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Executive summary

Bus lane signThere are over 30 million motorists in Britain today. This Report provides a snapshot of their attitudes and behaviour in 2010 with regard to their vehicles, the road network, Government transport policy, and other drivers. It is based on research from a sample of 1,150 British motorists.

There are a series of key findings in this year's Report which include:

  • The impression that motorists are becoming more inward-looking, as they disengage from national and global issues that are beyond their reach and focus on their local area and issues and behaviours they can control.
  • Despite increasing fuel costs, greater concern from motorists about the behaviour of other drivers than the cost of motoring; 97% were concerned about drunk or drugged drivers, 96% were concerned about mobile phone usage when driving, 95% were concerned about driving without tax or insurance.
  • A big increase in motorists breaking the law when it comes to mobile phone usage in their vehicles, with 28% using their mobile phone without a hands free kit, up from 8% last year, and 31% texting when driving, up from 11% last year.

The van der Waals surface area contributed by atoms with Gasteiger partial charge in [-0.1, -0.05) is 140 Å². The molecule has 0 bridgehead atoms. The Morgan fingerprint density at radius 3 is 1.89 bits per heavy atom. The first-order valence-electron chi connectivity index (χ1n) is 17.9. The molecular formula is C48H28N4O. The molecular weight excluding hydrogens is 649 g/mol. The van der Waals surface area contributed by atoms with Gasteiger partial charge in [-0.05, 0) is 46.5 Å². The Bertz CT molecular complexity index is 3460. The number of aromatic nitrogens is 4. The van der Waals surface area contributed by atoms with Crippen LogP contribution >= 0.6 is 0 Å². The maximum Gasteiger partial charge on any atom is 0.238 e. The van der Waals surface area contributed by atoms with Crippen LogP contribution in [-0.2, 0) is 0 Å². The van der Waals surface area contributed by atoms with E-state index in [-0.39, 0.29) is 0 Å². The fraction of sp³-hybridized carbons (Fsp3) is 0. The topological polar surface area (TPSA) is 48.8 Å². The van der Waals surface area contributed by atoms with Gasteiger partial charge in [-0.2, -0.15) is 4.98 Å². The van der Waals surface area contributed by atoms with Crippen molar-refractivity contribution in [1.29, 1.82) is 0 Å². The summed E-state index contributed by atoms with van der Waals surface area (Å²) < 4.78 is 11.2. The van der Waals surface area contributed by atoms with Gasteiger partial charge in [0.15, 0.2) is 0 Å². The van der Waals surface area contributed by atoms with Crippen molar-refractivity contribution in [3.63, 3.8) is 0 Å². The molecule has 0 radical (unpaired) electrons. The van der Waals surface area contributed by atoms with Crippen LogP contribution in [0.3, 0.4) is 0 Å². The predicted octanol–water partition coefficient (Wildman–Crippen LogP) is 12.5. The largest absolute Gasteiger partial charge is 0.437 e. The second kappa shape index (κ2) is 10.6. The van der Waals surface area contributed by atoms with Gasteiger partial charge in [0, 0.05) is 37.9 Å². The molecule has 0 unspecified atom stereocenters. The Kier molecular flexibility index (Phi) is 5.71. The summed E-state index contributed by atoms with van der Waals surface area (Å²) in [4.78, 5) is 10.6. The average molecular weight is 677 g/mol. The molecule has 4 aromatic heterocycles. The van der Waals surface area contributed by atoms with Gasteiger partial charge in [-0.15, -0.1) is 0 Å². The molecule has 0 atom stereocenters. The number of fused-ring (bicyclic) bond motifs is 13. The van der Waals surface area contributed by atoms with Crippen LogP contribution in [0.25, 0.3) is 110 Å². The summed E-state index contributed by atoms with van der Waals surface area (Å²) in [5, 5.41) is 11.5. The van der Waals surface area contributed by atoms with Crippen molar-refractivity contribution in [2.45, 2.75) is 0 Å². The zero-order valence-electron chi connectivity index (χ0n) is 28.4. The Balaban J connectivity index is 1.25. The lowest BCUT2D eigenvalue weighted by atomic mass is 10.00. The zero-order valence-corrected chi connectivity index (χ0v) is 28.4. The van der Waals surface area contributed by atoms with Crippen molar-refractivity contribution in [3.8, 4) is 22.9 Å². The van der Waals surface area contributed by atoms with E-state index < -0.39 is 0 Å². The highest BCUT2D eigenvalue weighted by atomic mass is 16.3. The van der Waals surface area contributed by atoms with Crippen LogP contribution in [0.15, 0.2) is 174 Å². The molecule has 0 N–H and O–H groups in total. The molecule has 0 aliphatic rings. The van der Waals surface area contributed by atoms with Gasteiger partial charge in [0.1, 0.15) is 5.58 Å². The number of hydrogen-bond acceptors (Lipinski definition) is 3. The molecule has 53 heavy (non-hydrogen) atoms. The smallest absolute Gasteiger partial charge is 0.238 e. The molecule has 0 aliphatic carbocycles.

• The environment slipping even further down motorists' list of priorities, with 35% believing nothing they do will make a difference. Incentivising behaviour is effective, however, following the car scrappage scheme the average age of cars decreased to 5.5 years, a month younger than last year, and 74% say they would buy a more environmentally-friendly new car if the tax incentives were better.
  • The impact of the recession being reflected in the cars motorists are driving, with fewer 4x4s, and luxury or sports cars on the road. There is a growing interest in electric vehicles, with more education needed on cost and range before they can become a viable mainstream option.
  • With the number of male drivers over 70 doubling and female drivers tripling over the next 20 years there is strong support for compulsory medical checks for motorists aged 70 and beyond from 69% of motorists, but opposition to measures that restrict their driving.
  • Motorists are aggrieved with the state of roads where they live. Some 88% of motorists think their local roads are getting noticeably worse, and 86% of motorists are sceptical that enough of their motoring taxes are reinvested into local roads.

Exec Breaker - Local roads getting worse



RAC Story Booth: British motorists tell us what they think

Foreword by Sir Sterling Moss